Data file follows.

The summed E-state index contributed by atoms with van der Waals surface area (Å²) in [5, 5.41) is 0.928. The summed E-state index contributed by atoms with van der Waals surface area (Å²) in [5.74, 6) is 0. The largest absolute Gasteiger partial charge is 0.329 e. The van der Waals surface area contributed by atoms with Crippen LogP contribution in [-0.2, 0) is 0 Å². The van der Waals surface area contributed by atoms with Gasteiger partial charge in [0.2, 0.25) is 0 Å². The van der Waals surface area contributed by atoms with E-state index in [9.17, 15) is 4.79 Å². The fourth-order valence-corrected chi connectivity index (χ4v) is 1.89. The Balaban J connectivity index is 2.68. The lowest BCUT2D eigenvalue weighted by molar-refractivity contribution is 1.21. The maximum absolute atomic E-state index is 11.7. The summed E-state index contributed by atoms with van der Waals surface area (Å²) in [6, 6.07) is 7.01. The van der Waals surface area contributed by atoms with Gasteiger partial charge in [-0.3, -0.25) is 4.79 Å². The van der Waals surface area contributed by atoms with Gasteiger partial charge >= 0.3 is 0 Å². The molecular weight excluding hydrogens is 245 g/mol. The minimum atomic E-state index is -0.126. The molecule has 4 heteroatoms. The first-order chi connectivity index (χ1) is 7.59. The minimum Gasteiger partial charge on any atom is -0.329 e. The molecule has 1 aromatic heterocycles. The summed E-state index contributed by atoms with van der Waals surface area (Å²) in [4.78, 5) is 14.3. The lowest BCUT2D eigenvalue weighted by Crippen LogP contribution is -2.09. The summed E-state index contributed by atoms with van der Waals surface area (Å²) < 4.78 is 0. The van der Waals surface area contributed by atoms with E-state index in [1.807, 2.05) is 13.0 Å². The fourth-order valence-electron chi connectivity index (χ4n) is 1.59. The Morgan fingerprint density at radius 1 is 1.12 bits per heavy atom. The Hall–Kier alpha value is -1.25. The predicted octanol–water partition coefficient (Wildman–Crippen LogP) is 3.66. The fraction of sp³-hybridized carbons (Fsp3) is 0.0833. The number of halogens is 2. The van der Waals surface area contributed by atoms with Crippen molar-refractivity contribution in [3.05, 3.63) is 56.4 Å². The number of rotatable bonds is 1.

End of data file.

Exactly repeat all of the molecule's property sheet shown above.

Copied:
The summed E-state index contributed by atoms with van der Waals surface area (Å²) in [5, 5.41) is 0.928. The summed E-state index contributed by atoms with van der Waals surface area (Å²) in [5.74, 6) is 0. The largest absolute Gasteiger partial charge is 0.329 e. The van der Waals surface area contributed by atoms with Crippen LogP contribution in [-0.2, 0) is 0 Å². The van der Waals surface area contributed by atoms with Gasteiger partial charge in [0.2, 0.25) is 0 Å². The van der Waals surface area contributed by atoms with E-state index in [9.17, 15) is 4.79 Å². The fourth-order valence-corrected chi connectivity index (χ4v) is 1.89. The Balaban J connectivity index is 2.68. The lowest BCUT2D eigenvalue weighted by molar-refractivity contribution is 1.21. The maximum absolute atomic E-state index is 11.7. The summed E-state index contributed by atoms with van der Waals surface area (Å²) in [6, 6.07) is 7.01. The van der Waals surface area contributed by atoms with Gasteiger partial charge in [-0.3, -0.25) is 4.79 Å². The van der Waals surface area contributed by atoms with Gasteiger partial charge >= 0.3 is 0 Å². The molecular weight excluding hydrogens is 245 g/mol. The minimum atomic E-state index is -0.126. The molecule has 4 heteroatoms. The first-order chi connectivity index (χ1) is 7.59. The minimum Gasteiger partial charge on any atom is -0.329 e. The molecule has 1 aromatic heterocycles. The summed E-state index contributed by atoms with van der Waals surface area (Å²) in [4.78, 5) is 14.3. The lowest BCUT2D eigenvalue weighted by Crippen LogP contribution is -2.09. The summed E-state index contributed by atoms with van der Waals surface area (Å²) < 4.78 is 0. The van der Waals surface area contributed by atoms with E-state index in [1.807, 2.05) is 13.0 Å². The fourth-order valence-electron chi connectivity index (χ4n) is 1.59. The Morgan fingerprint density at radius 1 is 1.12 bits per heavy atom. The Hall–Kier alpha value is -1.25. The predicted octanol–water partition coefficient (Wildman–Crippen LogP) is 3.66. The fraction of sp³-hybridized carbons (Fsp3) is 0.0833. The number of halogens is 2. The van der Waals surface area contributed by atoms with Crippen molar-refractivity contribution in [3.05, 3.63) is 56.4 Å². The number of rotatable bonds is 1.